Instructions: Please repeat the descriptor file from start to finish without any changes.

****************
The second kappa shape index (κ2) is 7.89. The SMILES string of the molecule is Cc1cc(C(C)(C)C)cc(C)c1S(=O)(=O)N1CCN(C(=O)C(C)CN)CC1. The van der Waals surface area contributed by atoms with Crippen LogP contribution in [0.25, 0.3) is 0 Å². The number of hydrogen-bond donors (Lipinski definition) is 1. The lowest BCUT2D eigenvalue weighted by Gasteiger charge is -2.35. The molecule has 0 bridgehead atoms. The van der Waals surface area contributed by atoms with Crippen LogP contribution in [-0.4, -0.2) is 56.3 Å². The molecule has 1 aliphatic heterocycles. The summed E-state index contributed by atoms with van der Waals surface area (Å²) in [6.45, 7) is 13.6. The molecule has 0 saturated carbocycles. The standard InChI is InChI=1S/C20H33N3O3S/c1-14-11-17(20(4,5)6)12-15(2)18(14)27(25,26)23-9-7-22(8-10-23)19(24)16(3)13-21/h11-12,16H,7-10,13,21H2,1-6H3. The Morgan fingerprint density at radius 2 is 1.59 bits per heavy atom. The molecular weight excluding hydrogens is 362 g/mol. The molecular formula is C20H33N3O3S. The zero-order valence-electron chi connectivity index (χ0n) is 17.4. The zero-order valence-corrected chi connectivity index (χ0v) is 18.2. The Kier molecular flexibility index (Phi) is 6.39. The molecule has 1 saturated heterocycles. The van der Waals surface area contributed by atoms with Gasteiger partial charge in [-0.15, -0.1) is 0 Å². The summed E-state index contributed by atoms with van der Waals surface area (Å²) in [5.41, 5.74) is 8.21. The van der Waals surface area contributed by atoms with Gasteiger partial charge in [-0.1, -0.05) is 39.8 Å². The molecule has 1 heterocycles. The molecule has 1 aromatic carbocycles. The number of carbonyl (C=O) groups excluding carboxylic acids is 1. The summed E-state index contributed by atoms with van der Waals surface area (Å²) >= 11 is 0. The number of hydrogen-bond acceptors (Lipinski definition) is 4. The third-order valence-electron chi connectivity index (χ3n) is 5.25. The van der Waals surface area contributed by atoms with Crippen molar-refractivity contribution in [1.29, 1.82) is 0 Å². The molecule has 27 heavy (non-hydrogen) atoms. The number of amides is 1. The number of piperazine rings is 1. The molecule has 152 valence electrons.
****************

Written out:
The second kappa shape index (κ2) is 7.89. The SMILES string of the molecule is Cc1cc(C(C)(C)C)cc(C)c1S(=O)(=O)N1CCN(C(=O)C(C)CN)CC1. The van der Waals surface area contributed by atoms with Crippen LogP contribution in [0.25, 0.3) is 0 Å². The number of hydrogen-bond donors (Lipinski definition) is 1. The lowest BCUT2D eigenvalue weighted by Gasteiger charge is -2.35. The molecule has 0 bridgehead atoms. The van der Waals surface area contributed by atoms with Crippen LogP contribution in [-0.4, -0.2) is 56.3 Å². The molecule has 1 aliphatic heterocycles. The summed E-state index contributed by atoms with van der Waals surface area (Å²) in [6.45, 7) is 13.6. The molecule has 0 saturated carbocycles. The standard InChI is InChI=1S/C20H33N3O3S/c1-14-11-17(20(4,5)6)12-15(2)18(14)27(25,26)23-9-7-22(8-10-23)19(24)16(3)13-21/h11-12,16H,7-10,13,21H2,1-6H3. The Morgan fingerprint density at radius 2 is 1.59 bits per heavy atom. The molecular weight excluding hydrogens is 362 g/mol. The molecular formula is C20H33N3O3S. The zero-order valence-electron chi connectivity index (χ0n) is 17.4. The zero-order valence-corrected chi connectivity index (χ0v) is 18.2. The Kier molecular flexibility index (Phi) is 6.39. The molecule has 1 saturated heterocycles. The van der Waals surface area contributed by atoms with Gasteiger partial charge in [-0.15, -0.1) is 0 Å². The summed E-state index contributed by atoms with van der Waals surface area (Å²) in [5.41, 5.74) is 8.21. The van der Waals surface area contributed by atoms with Gasteiger partial charge in [-0.1, -0.05) is 39.8 Å². The molecule has 1 heterocycles. The molecule has 1 aromatic carbocycles. The number of carbonyl (C=O) groups excluding carboxylic acids is 1. The summed E-state index contributed by atoms with van der Waals surface area (Å²) >= 11 is 0. The number of hydrogen-bond acceptors (Lipinski definition) is 4. The third-order valence-electron chi connectivity index (χ3n) is 5.25. The van der Waals surface area contributed by atoms with Crippen molar-refractivity contribution in [1.29, 1.82) is 0 Å². The molecule has 27 heavy (non-hydrogen) atoms. The number of amides is 1. The number of piperazine rings is 1. The molecule has 152 valence electrons.